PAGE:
Ontario has appointed the Hon. David Onley, CM, O.Ont., senior lecturer in the Department of Political Science at the University of Toronto Scarborough and Ontario’s 28th Lieutenant Governor, to lead a review of the Accessibility for Ontarians with Disabilities Act (AODA).

The AODA’s goal is to make Ontario accessible for people with disabilities by 2025, helping build a fair society in which everyone can contribute their skills to our economy. Section 41 of the Act calls for a comprehensive review of the legislation and its effectiveness every few years. The review includes consulting with the public, in particular people with disabilities, in order to make recommendations.
The AODA uses the same definition of disability as the Ontario Human Rights Code, which includes both visible and non-visible disabilities.

About 1.85 million people in Ontario have a disability—that’s one in seven people or more than 15 per cent of the population and more than 40 per cent of those over age 65. As the population ages the number will rise to one in every five Ontarians. More than half of the population has a friend or loved one with a disability.

David C. Onley is the former Lieutenant Governor of Ontario, having served from 2007 to 2014. He is now Senior Lecturer and Distinguished Visitor at the University of Toronto Scarborough, where he teaches two senior seminar courses in Political Science – The Politics of Disability, and The Vice Regal Office in Canada. Prior to his appointment as Lieutenant Governor, Mr. Onley had a 22-year career with Toronto’s Citytv and was the first newscaster in Canada with a visible disability. Mr. Onley has been inducted into the Canadian Disability Hall of Fame and was named to the Order of Canada in 2017.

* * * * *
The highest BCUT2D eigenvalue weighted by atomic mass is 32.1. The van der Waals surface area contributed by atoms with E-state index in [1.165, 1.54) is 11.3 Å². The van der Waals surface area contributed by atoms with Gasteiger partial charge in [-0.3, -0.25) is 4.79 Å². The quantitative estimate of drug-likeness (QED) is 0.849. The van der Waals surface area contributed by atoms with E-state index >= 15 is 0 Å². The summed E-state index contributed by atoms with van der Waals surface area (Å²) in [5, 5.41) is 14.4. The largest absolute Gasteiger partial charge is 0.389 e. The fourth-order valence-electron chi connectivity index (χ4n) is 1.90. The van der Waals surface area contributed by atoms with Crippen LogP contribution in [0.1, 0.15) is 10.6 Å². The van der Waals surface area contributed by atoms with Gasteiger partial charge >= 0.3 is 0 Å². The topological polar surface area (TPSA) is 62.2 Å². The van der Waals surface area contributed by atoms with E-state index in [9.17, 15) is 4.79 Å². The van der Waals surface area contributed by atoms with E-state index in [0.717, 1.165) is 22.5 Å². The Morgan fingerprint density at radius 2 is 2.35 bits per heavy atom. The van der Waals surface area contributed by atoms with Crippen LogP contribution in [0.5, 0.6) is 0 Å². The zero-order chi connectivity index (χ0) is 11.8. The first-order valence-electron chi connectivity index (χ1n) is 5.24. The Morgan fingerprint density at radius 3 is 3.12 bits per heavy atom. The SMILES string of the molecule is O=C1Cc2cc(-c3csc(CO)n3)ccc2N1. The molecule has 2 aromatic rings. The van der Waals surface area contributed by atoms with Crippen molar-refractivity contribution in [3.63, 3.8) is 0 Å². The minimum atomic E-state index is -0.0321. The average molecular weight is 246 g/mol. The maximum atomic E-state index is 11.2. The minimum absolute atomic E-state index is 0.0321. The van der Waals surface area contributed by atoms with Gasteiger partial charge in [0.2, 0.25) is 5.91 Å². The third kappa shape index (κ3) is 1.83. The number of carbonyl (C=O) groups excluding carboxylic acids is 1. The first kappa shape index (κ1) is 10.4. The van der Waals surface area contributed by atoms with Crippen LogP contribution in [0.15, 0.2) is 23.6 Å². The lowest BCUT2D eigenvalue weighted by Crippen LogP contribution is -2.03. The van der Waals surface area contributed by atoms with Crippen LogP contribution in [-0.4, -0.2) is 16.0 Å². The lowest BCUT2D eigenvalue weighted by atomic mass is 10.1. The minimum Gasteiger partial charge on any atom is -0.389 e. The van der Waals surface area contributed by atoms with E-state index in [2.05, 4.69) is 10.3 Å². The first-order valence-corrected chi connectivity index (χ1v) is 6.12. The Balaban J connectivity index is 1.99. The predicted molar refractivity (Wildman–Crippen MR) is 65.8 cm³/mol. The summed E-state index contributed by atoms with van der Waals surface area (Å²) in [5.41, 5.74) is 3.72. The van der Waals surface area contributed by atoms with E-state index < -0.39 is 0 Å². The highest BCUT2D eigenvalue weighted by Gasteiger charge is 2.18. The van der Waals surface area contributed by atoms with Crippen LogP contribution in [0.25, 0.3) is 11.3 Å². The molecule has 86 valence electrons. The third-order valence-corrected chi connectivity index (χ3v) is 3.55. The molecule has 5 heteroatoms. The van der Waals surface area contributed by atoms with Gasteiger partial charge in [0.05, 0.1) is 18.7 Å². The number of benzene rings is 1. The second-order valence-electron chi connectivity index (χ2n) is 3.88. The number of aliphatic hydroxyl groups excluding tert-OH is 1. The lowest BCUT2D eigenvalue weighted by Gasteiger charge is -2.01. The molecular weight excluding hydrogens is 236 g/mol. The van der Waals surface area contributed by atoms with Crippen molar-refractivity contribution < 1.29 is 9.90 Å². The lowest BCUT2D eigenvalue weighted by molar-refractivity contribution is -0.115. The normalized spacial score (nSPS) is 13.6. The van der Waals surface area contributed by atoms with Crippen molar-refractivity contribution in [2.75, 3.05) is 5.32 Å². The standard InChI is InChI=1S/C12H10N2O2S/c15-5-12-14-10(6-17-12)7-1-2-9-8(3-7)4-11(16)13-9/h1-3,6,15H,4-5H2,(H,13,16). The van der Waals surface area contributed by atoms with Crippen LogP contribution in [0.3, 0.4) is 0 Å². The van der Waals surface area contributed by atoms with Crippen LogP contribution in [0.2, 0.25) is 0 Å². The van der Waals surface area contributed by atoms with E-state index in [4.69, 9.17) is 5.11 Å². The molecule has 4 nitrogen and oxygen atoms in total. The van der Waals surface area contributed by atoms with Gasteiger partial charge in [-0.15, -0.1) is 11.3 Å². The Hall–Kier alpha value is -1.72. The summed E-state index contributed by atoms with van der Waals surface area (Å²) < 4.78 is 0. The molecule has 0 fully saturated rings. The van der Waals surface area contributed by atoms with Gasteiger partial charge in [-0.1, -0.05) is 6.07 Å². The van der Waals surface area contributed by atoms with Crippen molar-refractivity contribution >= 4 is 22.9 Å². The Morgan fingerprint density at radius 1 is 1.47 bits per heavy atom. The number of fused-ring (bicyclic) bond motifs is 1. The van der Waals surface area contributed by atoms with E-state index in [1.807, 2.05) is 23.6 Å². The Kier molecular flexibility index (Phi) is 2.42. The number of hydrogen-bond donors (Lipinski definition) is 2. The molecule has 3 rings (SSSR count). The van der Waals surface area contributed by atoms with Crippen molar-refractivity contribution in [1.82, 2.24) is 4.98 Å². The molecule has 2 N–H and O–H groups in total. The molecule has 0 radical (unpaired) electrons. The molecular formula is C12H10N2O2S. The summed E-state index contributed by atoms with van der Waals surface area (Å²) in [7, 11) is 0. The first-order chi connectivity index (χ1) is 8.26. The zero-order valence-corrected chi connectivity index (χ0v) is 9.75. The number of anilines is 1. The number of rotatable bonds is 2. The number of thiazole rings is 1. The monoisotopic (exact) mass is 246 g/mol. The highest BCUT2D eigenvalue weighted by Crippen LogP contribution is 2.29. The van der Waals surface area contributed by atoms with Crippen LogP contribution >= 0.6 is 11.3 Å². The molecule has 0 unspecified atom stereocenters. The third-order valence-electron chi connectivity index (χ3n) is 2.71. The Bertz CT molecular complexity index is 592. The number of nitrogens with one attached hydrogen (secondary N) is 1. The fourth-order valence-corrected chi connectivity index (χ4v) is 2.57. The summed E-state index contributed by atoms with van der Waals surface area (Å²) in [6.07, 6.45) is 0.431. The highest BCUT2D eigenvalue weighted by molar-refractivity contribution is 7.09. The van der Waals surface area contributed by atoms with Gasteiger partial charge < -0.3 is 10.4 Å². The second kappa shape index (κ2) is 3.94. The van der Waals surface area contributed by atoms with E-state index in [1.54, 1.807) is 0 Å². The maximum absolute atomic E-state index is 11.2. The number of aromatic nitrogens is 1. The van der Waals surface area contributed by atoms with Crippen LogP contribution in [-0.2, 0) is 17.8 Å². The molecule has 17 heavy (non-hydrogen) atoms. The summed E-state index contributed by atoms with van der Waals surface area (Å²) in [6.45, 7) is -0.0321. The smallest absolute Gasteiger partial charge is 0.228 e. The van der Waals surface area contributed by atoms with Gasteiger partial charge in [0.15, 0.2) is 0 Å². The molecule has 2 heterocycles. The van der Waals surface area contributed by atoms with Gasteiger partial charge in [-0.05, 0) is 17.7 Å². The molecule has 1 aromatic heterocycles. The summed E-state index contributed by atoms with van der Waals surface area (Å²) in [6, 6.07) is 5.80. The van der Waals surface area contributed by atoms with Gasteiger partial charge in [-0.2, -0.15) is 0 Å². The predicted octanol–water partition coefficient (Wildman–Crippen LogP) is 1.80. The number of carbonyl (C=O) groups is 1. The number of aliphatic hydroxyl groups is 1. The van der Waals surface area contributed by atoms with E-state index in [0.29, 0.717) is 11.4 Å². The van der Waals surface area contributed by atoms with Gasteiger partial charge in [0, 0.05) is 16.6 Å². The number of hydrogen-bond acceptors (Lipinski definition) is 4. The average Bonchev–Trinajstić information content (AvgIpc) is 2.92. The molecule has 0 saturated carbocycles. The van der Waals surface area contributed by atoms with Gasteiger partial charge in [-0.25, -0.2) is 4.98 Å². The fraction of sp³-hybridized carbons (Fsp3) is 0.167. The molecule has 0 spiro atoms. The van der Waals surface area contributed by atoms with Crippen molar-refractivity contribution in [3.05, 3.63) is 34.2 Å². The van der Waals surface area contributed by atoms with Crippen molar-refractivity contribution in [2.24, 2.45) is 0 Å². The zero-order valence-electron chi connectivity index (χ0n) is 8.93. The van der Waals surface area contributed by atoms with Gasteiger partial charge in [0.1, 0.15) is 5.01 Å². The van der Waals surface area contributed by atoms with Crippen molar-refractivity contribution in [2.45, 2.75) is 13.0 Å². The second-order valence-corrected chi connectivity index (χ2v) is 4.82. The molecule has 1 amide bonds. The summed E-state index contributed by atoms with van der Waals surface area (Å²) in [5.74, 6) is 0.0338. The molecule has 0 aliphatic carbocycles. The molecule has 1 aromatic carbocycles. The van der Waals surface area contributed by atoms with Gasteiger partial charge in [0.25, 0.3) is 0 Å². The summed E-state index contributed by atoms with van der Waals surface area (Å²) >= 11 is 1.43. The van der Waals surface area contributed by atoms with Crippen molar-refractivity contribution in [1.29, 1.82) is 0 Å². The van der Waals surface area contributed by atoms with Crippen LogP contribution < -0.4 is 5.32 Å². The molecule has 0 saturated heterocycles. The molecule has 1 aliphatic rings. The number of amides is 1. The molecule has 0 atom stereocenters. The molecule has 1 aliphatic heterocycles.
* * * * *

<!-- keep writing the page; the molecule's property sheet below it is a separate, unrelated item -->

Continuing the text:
Quick Facts

  • The second review of the act was conducted by Mayo Moran, Provost and Vice-Chancellor of Trinity College at the University of Toronto, and was completed in 2015. The government has since implemented a number of Moran’s recommendations, including the appointment of a Minister Responsible for Accessibility and the development of new accessibility standards.
  • With the passage of the Accessibility for Ontarians with Disabilities Act, Ontario became an accessibility leader, establishing standards in key areas of daily life and implementing them within clear timeframes.
  • Accessibility standards have been developed in five key areas of daily living: customer service, information and communications, employment, transportation and the design of public spaces.
  • The Accessibility for Ontarians with Disabilities Act includes legislative requirement for a comprehensive review of the effectiveness of the act and its regulations every three years after tabling.
  • Ontario is working to develop new accessibility standards for health care and education to remove barriers.